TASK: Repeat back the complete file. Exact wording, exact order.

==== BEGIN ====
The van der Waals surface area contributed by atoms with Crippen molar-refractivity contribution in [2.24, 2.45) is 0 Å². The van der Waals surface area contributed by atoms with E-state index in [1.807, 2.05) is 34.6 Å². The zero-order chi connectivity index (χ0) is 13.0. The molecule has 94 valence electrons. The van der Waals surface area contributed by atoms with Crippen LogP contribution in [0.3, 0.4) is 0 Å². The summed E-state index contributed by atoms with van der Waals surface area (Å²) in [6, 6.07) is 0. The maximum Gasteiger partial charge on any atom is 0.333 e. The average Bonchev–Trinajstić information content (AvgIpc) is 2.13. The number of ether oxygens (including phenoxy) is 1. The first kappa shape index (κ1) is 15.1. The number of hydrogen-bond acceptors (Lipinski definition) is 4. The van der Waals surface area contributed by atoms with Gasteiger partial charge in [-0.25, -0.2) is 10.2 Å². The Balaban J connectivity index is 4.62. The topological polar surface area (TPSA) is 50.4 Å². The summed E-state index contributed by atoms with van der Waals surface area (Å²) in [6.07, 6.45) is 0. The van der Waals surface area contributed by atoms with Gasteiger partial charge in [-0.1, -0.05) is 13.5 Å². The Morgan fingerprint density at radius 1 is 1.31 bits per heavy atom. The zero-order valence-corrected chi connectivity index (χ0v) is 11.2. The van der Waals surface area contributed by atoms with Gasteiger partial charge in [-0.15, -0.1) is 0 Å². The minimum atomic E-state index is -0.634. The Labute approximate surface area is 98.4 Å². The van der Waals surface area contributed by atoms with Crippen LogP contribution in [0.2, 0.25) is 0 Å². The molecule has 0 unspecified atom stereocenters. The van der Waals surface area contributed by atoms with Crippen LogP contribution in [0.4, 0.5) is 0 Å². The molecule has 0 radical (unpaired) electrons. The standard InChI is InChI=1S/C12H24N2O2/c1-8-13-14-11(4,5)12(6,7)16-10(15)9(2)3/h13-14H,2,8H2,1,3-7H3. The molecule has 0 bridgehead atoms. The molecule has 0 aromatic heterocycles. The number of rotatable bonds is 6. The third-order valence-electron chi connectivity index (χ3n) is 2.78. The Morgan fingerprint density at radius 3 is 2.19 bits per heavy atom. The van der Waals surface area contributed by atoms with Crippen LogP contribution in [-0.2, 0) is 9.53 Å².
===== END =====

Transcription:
The van der Waals surface area contributed by atoms with Crippen molar-refractivity contribution in [2.24, 2.45) is 0 Å². The van der Waals surface area contributed by atoms with E-state index in [1.807, 2.05) is 34.6 Å². The zero-order chi connectivity index (χ0) is 13.0. The molecule has 94 valence electrons. The van der Waals surface area contributed by atoms with Crippen LogP contribution in [0.3, 0.4) is 0 Å². The summed E-state index contributed by atoms with van der Waals surface area (Å²) in [6, 6.07) is 0. The maximum Gasteiger partial charge on any atom is 0.333 e. The average Bonchev–Trinajstić information content (AvgIpc) is 2.13. The number of ether oxygens (including phenoxy) is 1. The first kappa shape index (κ1) is 15.1. The number of hydrogen-bond acceptors (Lipinski definition) is 4. The van der Waals surface area contributed by atoms with Gasteiger partial charge in [-0.25, -0.2) is 10.2 Å². The Balaban J connectivity index is 4.62. The topological polar surface area (TPSA) is 50.4 Å². The summed E-state index contributed by atoms with van der Waals surface area (Å²) in [6.07, 6.45) is 0. The van der Waals surface area contributed by atoms with Gasteiger partial charge in [-0.1, -0.05) is 13.5 Å². The Morgan fingerprint density at radius 1 is 1.31 bits per heavy atom. The zero-order valence-corrected chi connectivity index (χ0v) is 11.2. The van der Waals surface area contributed by atoms with Gasteiger partial charge in [-0.15, -0.1) is 0 Å². The minimum atomic E-state index is -0.634. The Labute approximate surface area is 98.4 Å². The van der Waals surface area contributed by atoms with Crippen LogP contribution in [0.2, 0.25) is 0 Å². The molecule has 0 unspecified atom stereocenters. The van der Waals surface area contributed by atoms with Crippen LogP contribution in [0.4, 0.5) is 0 Å². The molecule has 0 radical (unpaired) electrons. The standard InChI is InChI=1S/C12H24N2O2/c1-8-13-14-11(4,5)12(6,7)16-10(15)9(2)3/h13-14H,2,8H2,1,3-7H3. The molecule has 0 bridgehead atoms. The molecule has 0 aromatic heterocycles. The number of rotatable bonds is 6. The third-order valence-electron chi connectivity index (χ3n) is 2.78. The Morgan fingerprint density at radius 3 is 2.19 bits per heavy atom. The van der Waals surface area contributed by atoms with Crippen LogP contribution in [-0.2, 0) is 9.53 Å².